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Biblical preaching foundational for healthy churches, West says
March 18, 2004
By David Roach
Biblical preaching is essential for building a Christ-honoring church, Ralph West, pastor of The Church Without Walls in Houston, Texas, said in chapel at The Southern Baptist Theological Seminary.
Preaching from 1 Timothy 3:14-16, West said that too often, ministers pursue worldly ambitions and ignore the church’s obligation to build upon a foundation of biblical truth. West’s sermon was a part of the National Conference on Preaching, held March 8-11 on the Louisville, Ky. campus. The Church Without Walls , also known as Brookhaven Baptist Church, is affiliated with the Southern Baptist Convention.
As a remedy for straying from biblically faithful preaching, West highlighted three truths that God-centered preachers must declare.
First, preachers must declare the incarnation of God in Christ.
By coming to earth in human flesh, Jesus demonstrated the love and compassion of God the Father, West said.
“He is God in flesh who has come among us to walk among us and say to us, ‘I identify with all of your human sufferings and all of your human struggles and with all of your human difficulties,’” he said.
“We ought to hold up the incarnation of God in Christ to remind people that we do not worship a God that is behind the clouds, but a Jesus that has come where we are and identifies with everything we struggle with.”
Second, preachers must declare the necessity of proclaiming Christ to all humans.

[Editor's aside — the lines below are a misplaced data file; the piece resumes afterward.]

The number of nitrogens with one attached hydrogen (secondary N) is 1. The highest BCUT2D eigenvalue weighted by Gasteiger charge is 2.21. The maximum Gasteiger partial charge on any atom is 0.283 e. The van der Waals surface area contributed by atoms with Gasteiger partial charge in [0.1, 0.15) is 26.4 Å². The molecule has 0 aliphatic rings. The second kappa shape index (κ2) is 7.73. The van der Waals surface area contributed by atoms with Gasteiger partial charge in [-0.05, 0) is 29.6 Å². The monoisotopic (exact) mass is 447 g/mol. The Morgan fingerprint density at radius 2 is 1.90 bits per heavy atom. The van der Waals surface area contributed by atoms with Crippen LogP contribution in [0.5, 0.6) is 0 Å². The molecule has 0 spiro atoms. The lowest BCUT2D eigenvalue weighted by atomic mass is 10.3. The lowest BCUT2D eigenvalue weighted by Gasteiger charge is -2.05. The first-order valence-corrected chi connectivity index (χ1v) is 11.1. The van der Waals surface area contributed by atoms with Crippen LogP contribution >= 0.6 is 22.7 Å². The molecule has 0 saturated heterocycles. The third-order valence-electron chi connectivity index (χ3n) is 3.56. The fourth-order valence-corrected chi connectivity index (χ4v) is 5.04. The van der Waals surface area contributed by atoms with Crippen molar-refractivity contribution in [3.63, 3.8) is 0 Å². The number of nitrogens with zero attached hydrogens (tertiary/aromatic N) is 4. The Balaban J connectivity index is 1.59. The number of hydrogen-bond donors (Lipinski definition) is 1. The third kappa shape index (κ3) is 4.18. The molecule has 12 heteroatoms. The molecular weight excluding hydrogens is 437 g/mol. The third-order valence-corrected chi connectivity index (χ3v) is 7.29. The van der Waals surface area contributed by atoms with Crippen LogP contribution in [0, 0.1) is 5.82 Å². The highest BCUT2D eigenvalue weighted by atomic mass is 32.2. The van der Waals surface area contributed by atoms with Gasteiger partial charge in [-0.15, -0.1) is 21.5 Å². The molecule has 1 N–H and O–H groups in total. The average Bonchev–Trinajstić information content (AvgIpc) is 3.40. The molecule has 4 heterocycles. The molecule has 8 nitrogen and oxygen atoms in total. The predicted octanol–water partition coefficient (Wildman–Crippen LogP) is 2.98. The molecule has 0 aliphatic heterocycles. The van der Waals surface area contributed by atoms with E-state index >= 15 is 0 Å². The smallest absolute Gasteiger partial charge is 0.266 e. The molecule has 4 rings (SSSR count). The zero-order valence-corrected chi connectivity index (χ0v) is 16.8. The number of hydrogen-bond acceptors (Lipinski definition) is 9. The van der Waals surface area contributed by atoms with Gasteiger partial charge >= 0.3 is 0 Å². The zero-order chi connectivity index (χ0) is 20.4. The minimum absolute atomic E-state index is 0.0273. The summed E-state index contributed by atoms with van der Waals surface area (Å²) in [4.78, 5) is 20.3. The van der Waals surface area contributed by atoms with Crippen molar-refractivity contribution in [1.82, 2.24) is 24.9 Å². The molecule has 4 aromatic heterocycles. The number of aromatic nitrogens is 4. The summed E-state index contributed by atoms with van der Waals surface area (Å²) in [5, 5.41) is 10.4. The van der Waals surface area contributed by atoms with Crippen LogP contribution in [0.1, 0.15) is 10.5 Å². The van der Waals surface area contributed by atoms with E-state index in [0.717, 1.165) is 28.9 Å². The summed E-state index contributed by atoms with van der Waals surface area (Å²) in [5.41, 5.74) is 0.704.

The angels serve as examples for Christians, West said, because they repeatedly announced Jesus’ greatness during His earthly ministry. But in addition to what the angels proclaim, believers can testify about the redemption they have received in Christ, he said.
“The angels can say a lot of things,” West said. “… But they won’t be able to sing, ‘I’ve been redeemed.’ They won’t be able to say, ‘I’ve been washed in the blood of the Lamb.’ That’s a song that’s reserved for you and me.”
Despite the decreasing popularity of biblical preaching, ministers must not stop declaring the full-orbed Gospel, he said.
“We can’t afford not to tell somebody about the resurrected Christ,” West said. “Christianity rises and falls with preaching.”
Third, preachers must declare the consummation of Christ’s redemptive work.
Though many people rejected Jesus when He came to earth, Heaven gave Him a glorious reception upon His return after the Resurrection, West said. Today Jesus sits at the Father’s right hand interceding for believers, he said.
“Off that cross He made His way home, and He sits at the honored position at the right hand of the Father,” West said. “… While He’s in position with the Father, He’s in occupation for us right now. While we are here at Southern, He is interceding on one hand and advocating on the other.”
West pointed out that Christ stands before the Father as both our advocate and our substitute.
“All of us were guilty to be sentenced to die. But Jesus stood [before] His Father…And that’s why you and I ought to rejoice this morning. We do not preach about a dead savior. We’ve got a living Savior.”
West said that ministers must tell unceasingly of Christ’s life and work.
He concluded, “It’s these truths that we must proclaim.”